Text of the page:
Agencies get green light to try expanding collective bargaining topics

At least six will participate in pilot programs allowing unions to negotiate over new issues such as technology and work methods.

The National Council on Federal Labor-Management Relations on Monday gave federal agencies the go-ahead to develop plans for implementing pilot programs expanding union bargaining.

During its monthly meeting, the council approved a working group report that asks participating agencies to submit within 45 days proposals for programs to test bargaining over issues not normally subject to negotiation in the federal sector. These so-called (b)(1) bargaining issues include the number and qualifications of employees assigned to work on projects, the technology involved and the work methods. Once the strategies have been approved, agencies will have 120 days to plan, organize and train pilot personnel. They are to start the test runs no later than November.

The working group, which had 21 representatives from labor and management, developed criteria for the pilot programs. Each will cover at least 500 bargaining unit employees or involve a "significant agency process." The working group divided (b)(1) issues into two groups. The first includes numbers, types and grades of employees or positions assigned to any organizational subdivision, work project or tour of duty; the second includes technology, and methods or means of performing work. The pilot programs must cover at least one issue from each category and one from both categories.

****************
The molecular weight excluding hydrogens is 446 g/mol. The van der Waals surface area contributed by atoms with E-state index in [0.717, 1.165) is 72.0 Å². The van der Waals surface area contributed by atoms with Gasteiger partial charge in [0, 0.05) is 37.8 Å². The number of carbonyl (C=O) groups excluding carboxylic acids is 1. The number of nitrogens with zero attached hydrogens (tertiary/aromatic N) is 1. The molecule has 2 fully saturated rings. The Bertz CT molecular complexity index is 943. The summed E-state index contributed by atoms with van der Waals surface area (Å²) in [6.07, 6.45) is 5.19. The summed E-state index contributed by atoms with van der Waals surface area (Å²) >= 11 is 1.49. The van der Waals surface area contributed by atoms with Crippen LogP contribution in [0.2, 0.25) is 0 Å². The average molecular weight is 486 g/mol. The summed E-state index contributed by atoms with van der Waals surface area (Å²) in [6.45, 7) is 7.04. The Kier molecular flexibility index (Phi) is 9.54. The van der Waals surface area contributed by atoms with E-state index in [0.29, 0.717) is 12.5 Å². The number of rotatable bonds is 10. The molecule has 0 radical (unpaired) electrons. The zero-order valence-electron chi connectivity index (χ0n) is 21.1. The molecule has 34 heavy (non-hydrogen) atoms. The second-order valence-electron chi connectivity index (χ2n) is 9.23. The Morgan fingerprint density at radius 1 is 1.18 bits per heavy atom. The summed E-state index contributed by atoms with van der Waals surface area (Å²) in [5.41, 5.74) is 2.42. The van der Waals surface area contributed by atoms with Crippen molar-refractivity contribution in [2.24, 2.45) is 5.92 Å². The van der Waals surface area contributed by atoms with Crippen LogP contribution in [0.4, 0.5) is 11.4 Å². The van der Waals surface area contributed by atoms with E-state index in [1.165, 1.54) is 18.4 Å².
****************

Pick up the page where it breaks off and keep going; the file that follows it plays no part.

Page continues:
Several council members expressed concern these narrow programs would fail to offer a full picture of how expanding bargaining to include all (b)(1) issues would affect agencies and unions.

"I believe that pilots which bargain over one category here, one category there, are not additive to simulate the totality of the experience of bargaining over the full range of issues," said Carol A. Bonosaro, president of the Senior Executives Association. "I'm concerned it could result in actually having no pilot which bargains over the full range of issues."

Office of Personnel Management Director John Berry assured the council OPM's pilot will cover all the issues.

Scott Gould, who served on the working group and presented its report to the council, said the group was very focused on ensuring that everyone who will be negotiating (b)(1) subjects under the pilot programs -- managers, supervisors, union representatives and members of the labor-management forums -- receives joint training.

"This is a key element," Gould said. "We believe the pilots are more likely to be successful if it is the case that we train and train well and train together."

The working group suggested the Federal Labor Relations Authority help with training.

Discussion about the pilot programs was extensive, but Jeffrey Zients, deputy director for management and chief performance officer at the Office of Management and Budget, urged members not to get bogged down in the details.

"We could fall into a little bit of a trap of the perfect being the enemy of the good here if we don't get going," Zients said.

The council will have agencies' pilot plans by September, and will meet at that time to discuss and approve them.